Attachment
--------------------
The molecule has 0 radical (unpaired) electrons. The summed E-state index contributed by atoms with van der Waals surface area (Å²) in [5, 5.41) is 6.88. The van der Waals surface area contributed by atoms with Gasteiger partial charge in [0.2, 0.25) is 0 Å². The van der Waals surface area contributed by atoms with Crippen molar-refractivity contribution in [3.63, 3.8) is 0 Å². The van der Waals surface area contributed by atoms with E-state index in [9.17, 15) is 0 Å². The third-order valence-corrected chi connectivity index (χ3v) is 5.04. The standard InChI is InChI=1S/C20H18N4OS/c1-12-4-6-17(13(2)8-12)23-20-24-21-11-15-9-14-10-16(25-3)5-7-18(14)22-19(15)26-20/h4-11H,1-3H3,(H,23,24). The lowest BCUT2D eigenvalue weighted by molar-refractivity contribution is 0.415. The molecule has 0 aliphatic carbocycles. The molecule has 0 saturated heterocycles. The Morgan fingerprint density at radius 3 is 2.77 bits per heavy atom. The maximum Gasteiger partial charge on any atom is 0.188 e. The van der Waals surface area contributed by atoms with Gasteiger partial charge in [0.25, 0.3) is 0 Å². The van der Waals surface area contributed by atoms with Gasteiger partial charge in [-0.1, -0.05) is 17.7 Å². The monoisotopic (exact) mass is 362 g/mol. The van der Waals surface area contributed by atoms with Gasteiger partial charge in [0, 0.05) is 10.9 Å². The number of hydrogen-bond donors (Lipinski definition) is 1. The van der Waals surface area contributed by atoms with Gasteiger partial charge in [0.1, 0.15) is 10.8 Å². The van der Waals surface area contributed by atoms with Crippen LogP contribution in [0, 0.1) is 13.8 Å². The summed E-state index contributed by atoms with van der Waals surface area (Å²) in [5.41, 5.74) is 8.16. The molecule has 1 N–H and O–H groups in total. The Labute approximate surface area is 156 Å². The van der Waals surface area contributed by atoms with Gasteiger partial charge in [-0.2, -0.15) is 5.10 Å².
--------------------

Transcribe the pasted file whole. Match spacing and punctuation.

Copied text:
The molecule has 0 radical (unpaired) electrons. The summed E-state index contributed by atoms with van der Waals surface area (Å²) in [5, 5.41) is 6.88. The van der Waals surface area contributed by atoms with Gasteiger partial charge in [0.2, 0.25) is 0 Å². The van der Waals surface area contributed by atoms with Crippen molar-refractivity contribution in [3.63, 3.8) is 0 Å². The van der Waals surface area contributed by atoms with E-state index in [9.17, 15) is 0 Å². The third-order valence-corrected chi connectivity index (χ3v) is 5.04. The standard InChI is InChI=1S/C20H18N4OS/c1-12-4-6-17(13(2)8-12)23-20-24-21-11-15-9-14-10-16(25-3)5-7-18(14)22-19(15)26-20/h4-11H,1-3H3,(H,23,24). The lowest BCUT2D eigenvalue weighted by molar-refractivity contribution is 0.415. The molecule has 0 aliphatic carbocycles. The molecule has 0 saturated heterocycles. The Morgan fingerprint density at radius 3 is 2.77 bits per heavy atom. The maximum Gasteiger partial charge on any atom is 0.188 e. The van der Waals surface area contributed by atoms with Gasteiger partial charge in [0.25, 0.3) is 0 Å². The van der Waals surface area contributed by atoms with Gasteiger partial charge in [-0.1, -0.05) is 17.7 Å². The monoisotopic (exact) mass is 362 g/mol. The van der Waals surface area contributed by atoms with Gasteiger partial charge in [0, 0.05) is 10.9 Å². The number of hydrogen-bond donors (Lipinski definition) is 1. The van der Waals surface area contributed by atoms with Gasteiger partial charge in [0.1, 0.15) is 10.8 Å². The van der Waals surface area contributed by atoms with Crippen LogP contribution in [0, 0.1) is 13.8 Å². The summed E-state index contributed by atoms with van der Waals surface area (Å²) in [5.41, 5.74) is 8.16. The molecule has 1 N–H and O–H groups in total. The Labute approximate surface area is 156 Å². The van der Waals surface area contributed by atoms with Gasteiger partial charge in [-0.2, -0.15) is 5.10 Å².